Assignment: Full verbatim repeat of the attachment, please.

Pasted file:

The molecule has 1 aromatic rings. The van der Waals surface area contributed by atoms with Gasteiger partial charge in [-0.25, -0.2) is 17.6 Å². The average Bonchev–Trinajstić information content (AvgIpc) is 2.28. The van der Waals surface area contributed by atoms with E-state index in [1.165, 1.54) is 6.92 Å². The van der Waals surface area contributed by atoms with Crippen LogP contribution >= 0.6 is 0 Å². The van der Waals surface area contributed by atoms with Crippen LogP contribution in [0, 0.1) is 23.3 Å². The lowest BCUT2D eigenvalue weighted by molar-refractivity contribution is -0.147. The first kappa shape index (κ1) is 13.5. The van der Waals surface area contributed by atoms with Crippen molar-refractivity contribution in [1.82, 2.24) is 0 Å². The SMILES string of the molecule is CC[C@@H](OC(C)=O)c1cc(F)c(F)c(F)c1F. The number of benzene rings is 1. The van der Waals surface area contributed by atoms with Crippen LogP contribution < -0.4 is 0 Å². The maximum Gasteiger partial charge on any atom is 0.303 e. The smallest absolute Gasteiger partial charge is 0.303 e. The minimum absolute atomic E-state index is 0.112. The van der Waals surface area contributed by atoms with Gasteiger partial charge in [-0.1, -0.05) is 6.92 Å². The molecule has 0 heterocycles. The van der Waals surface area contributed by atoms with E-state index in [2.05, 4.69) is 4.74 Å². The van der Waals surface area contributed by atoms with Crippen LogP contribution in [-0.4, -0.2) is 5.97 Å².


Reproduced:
The molecule has 1 aromatic rings. The van der Waals surface area contributed by atoms with Gasteiger partial charge in [-0.25, -0.2) is 17.6 Å². The average Bonchev–Trinajstić information content (AvgIpc) is 2.28. The van der Waals surface area contributed by atoms with E-state index in [1.165, 1.54) is 6.92 Å². The van der Waals surface area contributed by atoms with Crippen LogP contribution >= 0.6 is 0 Å². The van der Waals surface area contributed by atoms with Crippen LogP contribution in [0, 0.1) is 23.3 Å². The lowest BCUT2D eigenvalue weighted by molar-refractivity contribution is -0.147. The first kappa shape index (κ1) is 13.5. The van der Waals surface area contributed by atoms with Crippen molar-refractivity contribution in [1.82, 2.24) is 0 Å². The SMILES string of the molecule is CC[C@@H](OC(C)=O)c1cc(F)c(F)c(F)c1F. The number of benzene rings is 1. The van der Waals surface area contributed by atoms with Crippen LogP contribution < -0.4 is 0 Å². The maximum Gasteiger partial charge on any atom is 0.303 e. The smallest absolute Gasteiger partial charge is 0.303 e. The minimum absolute atomic E-state index is 0.112. The van der Waals surface area contributed by atoms with Gasteiger partial charge in [-0.1, -0.05) is 6.92 Å². The molecule has 0 heterocycles. The van der Waals surface area contributed by atoms with E-state index in [2.05, 4.69) is 4.74 Å². The van der Waals surface area contributed by atoms with Crippen LogP contribution in [-0.4, -0.2) is 5.97 Å².